Preferably the inside of the base is formed with a protruding ridge around the hole formed therethrough, and the first wall has a reduced thickness portion that covers the ridge, the fastener clamping the reduced thickness portion to the ridge when it fixes the washer assembly to the spindle.
An embodiment of the present invention will now be described by way of example only with reference to the accompanying drawings in which:
FIG. 1 is a schematic representation of the stem of a faucet incorporating a prior art washer;
FIG. 2 is a section drawing of a first embodiment of the present invention at the time of initial contact with an insert of a faucet;
FIG. 3 is a cross sectional view depicting the washer assembly at full sealing contact with the insert; and,
FIG. 4 is an isometric view of a sealing member incorporated in the washer assembly.
As shown in FIG. 1, the stem 10 of a faucet (not shown) comprises an outer body 12 and an axially extending spindle 14. A lower end 16 of the outer body 12 is formed with an outer thread for screwing into the faucet body (not shown). First end 18 of the spindle 14 nearest the lower end. 16 is formed with an increased diameter head 20. Second opposite end 22 of the spindle 14 is formed with a plurality of circumferentially spaced longitudinally extending ribs 24. A disc type washer 26 is attached to the head 20 by way of a screw 28. A handle (not shown) engages the ribs 24 at the second end 22 to facilitate manual rotation of the spindle 14 in clockwise or anticlockwise directions to allow opening and closing of the faucet.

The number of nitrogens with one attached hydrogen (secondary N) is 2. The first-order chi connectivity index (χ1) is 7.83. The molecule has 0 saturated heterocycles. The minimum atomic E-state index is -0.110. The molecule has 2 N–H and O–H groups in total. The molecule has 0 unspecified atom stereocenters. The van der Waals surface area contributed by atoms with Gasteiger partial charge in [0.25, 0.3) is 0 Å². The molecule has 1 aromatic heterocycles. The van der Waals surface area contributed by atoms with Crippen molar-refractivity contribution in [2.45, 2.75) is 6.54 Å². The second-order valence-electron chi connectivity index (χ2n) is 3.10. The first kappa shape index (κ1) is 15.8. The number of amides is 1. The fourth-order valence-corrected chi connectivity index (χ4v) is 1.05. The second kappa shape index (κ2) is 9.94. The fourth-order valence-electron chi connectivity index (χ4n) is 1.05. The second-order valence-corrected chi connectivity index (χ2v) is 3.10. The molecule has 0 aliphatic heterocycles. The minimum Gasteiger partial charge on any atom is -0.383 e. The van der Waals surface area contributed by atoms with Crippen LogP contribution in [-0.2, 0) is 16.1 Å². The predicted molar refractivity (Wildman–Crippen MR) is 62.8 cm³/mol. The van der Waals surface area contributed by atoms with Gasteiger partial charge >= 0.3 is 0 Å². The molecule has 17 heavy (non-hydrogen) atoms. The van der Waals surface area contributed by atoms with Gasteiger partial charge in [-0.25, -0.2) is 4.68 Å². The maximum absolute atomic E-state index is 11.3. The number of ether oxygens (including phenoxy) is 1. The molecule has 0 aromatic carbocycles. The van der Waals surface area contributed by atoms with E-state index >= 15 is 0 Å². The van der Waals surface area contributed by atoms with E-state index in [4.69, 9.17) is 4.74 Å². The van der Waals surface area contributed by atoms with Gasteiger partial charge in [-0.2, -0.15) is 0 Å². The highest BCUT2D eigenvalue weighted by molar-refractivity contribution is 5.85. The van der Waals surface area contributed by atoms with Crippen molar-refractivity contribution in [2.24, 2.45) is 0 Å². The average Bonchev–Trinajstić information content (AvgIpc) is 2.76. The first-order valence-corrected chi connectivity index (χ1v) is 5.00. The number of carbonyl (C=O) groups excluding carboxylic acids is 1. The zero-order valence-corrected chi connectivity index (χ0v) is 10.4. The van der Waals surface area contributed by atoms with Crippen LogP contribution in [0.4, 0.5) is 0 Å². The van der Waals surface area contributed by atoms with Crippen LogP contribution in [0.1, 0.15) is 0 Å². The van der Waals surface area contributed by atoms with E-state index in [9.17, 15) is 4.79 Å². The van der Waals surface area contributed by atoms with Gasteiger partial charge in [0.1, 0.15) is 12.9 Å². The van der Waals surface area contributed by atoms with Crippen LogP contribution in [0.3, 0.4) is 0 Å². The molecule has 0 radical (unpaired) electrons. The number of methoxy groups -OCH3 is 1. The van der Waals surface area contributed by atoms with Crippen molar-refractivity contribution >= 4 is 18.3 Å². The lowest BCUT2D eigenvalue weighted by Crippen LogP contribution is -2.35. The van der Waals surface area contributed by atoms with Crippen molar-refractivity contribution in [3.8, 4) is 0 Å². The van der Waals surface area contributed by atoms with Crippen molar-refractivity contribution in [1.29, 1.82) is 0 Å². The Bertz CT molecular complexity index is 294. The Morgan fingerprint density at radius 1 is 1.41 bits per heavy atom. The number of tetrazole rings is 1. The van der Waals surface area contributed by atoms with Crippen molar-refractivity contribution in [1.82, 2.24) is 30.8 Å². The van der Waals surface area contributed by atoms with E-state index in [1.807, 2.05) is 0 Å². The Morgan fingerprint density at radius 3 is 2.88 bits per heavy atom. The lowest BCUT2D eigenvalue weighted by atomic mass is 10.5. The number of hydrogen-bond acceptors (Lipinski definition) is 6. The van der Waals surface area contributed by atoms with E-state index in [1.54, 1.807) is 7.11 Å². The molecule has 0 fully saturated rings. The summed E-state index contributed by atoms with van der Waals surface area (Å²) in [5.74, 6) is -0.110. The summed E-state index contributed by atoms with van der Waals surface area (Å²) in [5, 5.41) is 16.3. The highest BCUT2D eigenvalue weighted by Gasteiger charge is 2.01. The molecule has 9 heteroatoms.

FIG. 2 illustrates an embodiment of the washer assembly 30 in accordance with the present invention together with a typical faucet insert 32. The insert 32 is in the form of a short cylindrical tube 34 with a radially outward extending flange 36 formed about the outer circumference near an upper end of the tube 34. Extending axially upward from the flange 36 is a spigot 38 having a smoothly curved or radiused upper surface 40. A shoulder 42 is formed about the outer circumference of the tube 34 between the flange 36 and spigot 38.
To turn OFF a faucet using the prior art washer 26, the spindle 14 is turned in a clockwise direction to press the washer 26 onto the upper surface 40 of spigot 38. When there is full contact between the surface of the washer 26 and the upper surface 40, a seal is formed preventing water from passing through a central passage in the insert 32 thus turning the faucet OFF. If one to continues to turn the spindle 14 further in a clockwise direction; the washer 26 is pushed harder against the spigot 38 further compressing the washer 26, and in particular an annulus of the washer 26, between the spigot 38 and the head 20. Assuming that the washer 26 does not tear or otherwise fail, the limiting factor on the closing force of the faucet is the compressibility of the washer 26. That is, the clockwise rotation of the spindle 14 for closing the faucet is stopped when the person turning the spindle 14 cannot compress the washer 26 any further. This of course may vary from person to person depending on their physical strength.